Mirroring the language of the statute, the information alleged that Evanson “did manufacture, deliver, or possess with an intent to manufacture or deliver a controlled substance(s), to wit:  MARIJUANA.”  (Administrative Record (A.R.) 238.)   These counts of the information did not contain any additional detail about the offenses.

Evanson was sentenced to thirty-six months' probation and community service.   The judgment of sentence stated that Evanson was charged with “intent to deliver or manufacture marijuana .4841 lbs drug schedule I.” (A.R.252.)

Following his sentencing, DHS commenced removal proceedings against Evanson.   Specifically, DHS charged Evanson with removability under 8 U.S.C. § 1227(a)(2)(A)(iii), which provides that “[an] alien who is convicted of an aggravated felony at any time after admission is deportable,” and under 8 U.S.C. § 1227(a)(2)(B)(i), which provides that an

alien who at any time after admission has been convicted of a violation of (or a conspiracy or attempt to violate) any law or regulation of a State, the United States, or a foreign country relating to a controlled substance (as defined in section 802 of Title 21), other than a single offense involving possession for one's own use of 30 grams or less of marijuana, is deportable.

Evanson denied the charges of removability.

At Evanson's first hearing, the IJ noted that he was required to consider “what [Evanson was] found guilty of or pleaded guilty to” rather than the facts of the underlying offense.  (A.R.70.) The IJ then held that the Criminal Complaint was not “sufficient evidence” of the elements to which Evanson pled guilty because it had been superceded by an information.  (A.R.69, 70-71.)   The hearing was adjourned to give the Government an opportunity to supplement the record with evidence that would establish the elements of the offense to which Evanson pled guilty, namely a copy of the information and a transcript of Evanson's plea colloquy.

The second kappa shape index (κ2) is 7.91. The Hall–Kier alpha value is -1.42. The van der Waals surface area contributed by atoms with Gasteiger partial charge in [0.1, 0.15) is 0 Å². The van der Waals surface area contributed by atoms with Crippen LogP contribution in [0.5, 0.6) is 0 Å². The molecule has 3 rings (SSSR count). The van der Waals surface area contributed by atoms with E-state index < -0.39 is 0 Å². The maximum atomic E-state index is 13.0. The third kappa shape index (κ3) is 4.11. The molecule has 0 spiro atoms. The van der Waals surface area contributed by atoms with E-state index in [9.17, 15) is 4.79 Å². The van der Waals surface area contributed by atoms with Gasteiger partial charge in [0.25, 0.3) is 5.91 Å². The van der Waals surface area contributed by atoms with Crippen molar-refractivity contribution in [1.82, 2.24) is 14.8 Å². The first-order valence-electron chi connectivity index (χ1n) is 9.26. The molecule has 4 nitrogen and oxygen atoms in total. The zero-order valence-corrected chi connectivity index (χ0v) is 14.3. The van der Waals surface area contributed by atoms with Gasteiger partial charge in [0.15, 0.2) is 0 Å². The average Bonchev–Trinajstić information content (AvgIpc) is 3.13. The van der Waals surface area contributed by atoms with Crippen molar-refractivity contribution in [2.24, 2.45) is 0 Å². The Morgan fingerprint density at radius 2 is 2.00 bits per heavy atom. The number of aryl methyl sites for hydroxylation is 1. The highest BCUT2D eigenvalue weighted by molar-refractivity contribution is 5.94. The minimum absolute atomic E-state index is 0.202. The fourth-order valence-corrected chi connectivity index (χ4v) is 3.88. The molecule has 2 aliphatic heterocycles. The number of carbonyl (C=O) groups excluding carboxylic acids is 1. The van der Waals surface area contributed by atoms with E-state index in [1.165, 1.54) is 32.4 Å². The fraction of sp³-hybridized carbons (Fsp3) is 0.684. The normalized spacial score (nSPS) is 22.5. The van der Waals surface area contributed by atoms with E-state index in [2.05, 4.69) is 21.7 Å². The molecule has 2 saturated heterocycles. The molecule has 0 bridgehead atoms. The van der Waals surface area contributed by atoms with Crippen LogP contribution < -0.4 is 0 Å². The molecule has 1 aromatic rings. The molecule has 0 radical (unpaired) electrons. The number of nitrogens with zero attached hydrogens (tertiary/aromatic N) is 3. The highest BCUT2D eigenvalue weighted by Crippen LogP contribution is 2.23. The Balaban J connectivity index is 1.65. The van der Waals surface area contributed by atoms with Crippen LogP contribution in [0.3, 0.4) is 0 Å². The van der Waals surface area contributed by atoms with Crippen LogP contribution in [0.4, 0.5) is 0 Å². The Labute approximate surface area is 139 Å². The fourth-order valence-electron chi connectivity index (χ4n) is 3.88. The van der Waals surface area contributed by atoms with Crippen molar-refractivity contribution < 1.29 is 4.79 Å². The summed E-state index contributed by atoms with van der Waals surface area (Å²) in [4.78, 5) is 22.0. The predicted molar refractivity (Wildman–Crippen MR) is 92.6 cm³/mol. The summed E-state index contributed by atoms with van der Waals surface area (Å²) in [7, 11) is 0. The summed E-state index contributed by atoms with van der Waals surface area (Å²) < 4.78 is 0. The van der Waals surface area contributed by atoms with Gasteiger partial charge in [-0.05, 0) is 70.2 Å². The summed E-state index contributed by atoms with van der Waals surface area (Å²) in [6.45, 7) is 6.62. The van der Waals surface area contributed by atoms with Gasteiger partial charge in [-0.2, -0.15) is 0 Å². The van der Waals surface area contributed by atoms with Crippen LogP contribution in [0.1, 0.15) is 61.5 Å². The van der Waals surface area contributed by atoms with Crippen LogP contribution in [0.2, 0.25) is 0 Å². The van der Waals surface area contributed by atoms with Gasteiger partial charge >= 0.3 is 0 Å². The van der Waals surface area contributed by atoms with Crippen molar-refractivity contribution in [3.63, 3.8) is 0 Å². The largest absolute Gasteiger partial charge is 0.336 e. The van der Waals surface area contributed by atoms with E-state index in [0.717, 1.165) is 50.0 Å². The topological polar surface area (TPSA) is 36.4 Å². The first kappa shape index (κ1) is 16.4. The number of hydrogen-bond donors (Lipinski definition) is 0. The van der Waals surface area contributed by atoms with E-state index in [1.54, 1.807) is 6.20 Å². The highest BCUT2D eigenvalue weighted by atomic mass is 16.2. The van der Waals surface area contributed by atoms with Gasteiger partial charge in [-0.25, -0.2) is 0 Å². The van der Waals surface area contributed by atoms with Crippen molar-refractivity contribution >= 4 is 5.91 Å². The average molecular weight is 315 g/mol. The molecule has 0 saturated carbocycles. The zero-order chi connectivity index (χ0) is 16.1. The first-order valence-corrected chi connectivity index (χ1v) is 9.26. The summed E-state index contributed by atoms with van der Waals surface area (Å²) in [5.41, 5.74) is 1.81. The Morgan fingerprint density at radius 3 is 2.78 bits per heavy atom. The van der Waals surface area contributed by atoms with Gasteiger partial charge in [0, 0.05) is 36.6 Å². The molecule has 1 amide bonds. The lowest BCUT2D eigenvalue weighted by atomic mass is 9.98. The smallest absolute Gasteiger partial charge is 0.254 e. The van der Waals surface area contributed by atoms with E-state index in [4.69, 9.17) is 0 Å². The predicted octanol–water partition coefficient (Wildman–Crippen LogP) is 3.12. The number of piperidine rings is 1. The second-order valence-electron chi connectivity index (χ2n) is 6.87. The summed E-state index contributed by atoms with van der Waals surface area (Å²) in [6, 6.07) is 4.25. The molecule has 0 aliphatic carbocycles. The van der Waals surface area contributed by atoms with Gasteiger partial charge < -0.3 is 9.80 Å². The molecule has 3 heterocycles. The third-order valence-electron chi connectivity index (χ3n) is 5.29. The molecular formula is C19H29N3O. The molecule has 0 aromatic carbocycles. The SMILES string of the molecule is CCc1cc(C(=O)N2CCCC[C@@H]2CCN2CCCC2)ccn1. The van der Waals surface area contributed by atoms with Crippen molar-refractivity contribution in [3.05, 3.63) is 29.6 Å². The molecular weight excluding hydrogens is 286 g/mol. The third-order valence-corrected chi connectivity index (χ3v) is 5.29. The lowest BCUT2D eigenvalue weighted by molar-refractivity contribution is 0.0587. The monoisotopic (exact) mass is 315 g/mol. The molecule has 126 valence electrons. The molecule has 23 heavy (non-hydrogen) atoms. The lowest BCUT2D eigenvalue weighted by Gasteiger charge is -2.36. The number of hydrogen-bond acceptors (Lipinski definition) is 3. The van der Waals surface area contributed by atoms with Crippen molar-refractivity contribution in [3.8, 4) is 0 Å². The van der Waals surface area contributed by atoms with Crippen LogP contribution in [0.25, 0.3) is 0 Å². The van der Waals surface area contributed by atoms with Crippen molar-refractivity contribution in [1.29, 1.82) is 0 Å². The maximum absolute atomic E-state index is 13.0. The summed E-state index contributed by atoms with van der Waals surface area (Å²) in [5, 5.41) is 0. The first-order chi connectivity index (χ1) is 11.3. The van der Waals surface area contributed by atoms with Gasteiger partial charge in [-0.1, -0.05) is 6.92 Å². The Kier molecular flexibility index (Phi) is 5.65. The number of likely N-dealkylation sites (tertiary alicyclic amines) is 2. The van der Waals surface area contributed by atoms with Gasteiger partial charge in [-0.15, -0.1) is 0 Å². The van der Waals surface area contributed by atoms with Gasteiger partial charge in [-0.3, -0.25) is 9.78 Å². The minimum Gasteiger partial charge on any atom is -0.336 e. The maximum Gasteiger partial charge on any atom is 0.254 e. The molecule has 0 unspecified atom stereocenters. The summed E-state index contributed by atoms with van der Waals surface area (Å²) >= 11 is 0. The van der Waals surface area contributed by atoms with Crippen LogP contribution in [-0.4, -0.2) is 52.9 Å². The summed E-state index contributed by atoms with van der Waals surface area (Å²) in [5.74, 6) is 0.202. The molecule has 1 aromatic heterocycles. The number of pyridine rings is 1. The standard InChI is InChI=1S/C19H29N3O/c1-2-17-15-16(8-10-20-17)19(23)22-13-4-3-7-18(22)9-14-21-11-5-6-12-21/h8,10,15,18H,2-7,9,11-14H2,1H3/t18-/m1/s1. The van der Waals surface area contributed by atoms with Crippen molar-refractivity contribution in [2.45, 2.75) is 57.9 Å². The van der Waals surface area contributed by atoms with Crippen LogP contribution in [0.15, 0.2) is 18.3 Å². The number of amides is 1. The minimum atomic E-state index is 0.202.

At a hearing in December 2006, the IJ reviewed the criminal information-no transcript of the plea colloquy was presented despite the IJ's suggestion-and found that it did not establish that Evanson's offense involved payment.   The IJ therefore found that Evanson's offense “could qualify as a Federal misdemeanor.”  (A.R. at 82.)

Accordingly, the IJ found that the Government had not established that Evanson had been convicted of an aggravated felony and dismissed that count of the removability proceeding.   The IJ concluded that Evanson was nonetheless removable pursuant to 8 U.S.C. § 1227(a)(2)(B)(i) because he had been convicted of violations of laws or regulations related to a controlled substance.2